The difficulty with a breaking point is that you never know where it actually is. You often avoid certain behaviors because you believe they would get you to that point, when in reality you have probably 1) been totally obviously as to why certain behaviors got you to a breaking point in the past and 2) exhibited behaviors hoping to get you to a breaking point and it turned out that the breaking point is actually no where in sight.
Sometimes all you know is that you are stuck dealing with 49 negatives so you can get 51 positives and even though the positives out weight the negatives, you are definitely not happy. Problem is that the grass on the other side is not looking much greener because you have convinced yourself that the path you are on is the right path and that you are lucky to be on it so you better count your blessings.
In reality most paths are suiting, you just do not have any kind of emotional or social connection to other paths, so, you tend to think that they do not have value. Plus you have spent a lot of energy making plans.
I think the most difficult part of sudden changes in life is coming to terms with the fact that all the hopes and dreams you had envisioned yourself to experience are no longer within your capacity to grasp with your new altered set of resources. You must dream up a new horizon to look forward to. People tend to shy away in horror at this idea when they are not actually facing the real, immediate task of doing so, why? Possibly because they either 1) have had to do it before and realize what a daunting task it is or 2) they have had the luxury of never having to create a new future for themselves unexpectedly.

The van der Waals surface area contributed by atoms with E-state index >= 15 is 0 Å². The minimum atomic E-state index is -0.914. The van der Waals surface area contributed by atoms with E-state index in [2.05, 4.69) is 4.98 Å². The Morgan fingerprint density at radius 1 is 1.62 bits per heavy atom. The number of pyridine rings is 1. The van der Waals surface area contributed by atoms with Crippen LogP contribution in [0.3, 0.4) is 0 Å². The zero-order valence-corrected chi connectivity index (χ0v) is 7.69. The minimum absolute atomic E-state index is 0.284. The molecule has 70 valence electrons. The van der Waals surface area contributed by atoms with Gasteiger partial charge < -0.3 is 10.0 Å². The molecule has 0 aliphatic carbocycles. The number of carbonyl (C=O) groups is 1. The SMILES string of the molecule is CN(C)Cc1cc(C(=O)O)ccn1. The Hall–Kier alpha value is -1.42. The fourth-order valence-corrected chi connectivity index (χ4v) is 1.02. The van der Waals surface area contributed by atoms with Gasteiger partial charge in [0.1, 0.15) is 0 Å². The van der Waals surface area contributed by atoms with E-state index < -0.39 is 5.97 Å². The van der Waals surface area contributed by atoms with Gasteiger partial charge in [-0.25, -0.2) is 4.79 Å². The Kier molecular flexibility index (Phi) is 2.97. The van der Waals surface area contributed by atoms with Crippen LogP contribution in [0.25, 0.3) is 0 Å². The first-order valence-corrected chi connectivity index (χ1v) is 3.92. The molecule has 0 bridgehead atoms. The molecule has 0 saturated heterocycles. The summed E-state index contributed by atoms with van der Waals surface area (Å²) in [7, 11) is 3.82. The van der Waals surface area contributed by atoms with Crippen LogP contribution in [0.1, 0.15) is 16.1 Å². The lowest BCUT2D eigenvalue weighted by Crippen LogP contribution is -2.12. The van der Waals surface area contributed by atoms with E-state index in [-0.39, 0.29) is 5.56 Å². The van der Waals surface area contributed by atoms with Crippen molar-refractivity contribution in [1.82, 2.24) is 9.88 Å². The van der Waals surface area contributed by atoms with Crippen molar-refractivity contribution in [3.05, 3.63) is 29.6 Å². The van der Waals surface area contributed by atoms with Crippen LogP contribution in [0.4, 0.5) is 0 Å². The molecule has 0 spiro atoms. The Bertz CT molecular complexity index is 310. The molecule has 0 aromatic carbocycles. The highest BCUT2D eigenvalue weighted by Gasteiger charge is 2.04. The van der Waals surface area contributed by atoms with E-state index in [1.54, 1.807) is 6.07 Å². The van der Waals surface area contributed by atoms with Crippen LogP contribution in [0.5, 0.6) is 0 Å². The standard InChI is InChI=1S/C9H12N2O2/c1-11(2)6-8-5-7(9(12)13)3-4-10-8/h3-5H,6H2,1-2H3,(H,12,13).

If all goes well, Walter Benjamin’s Destructive Character will come out of you on its own to force you to pick up the pieces and find a better, more productive way of spending your time.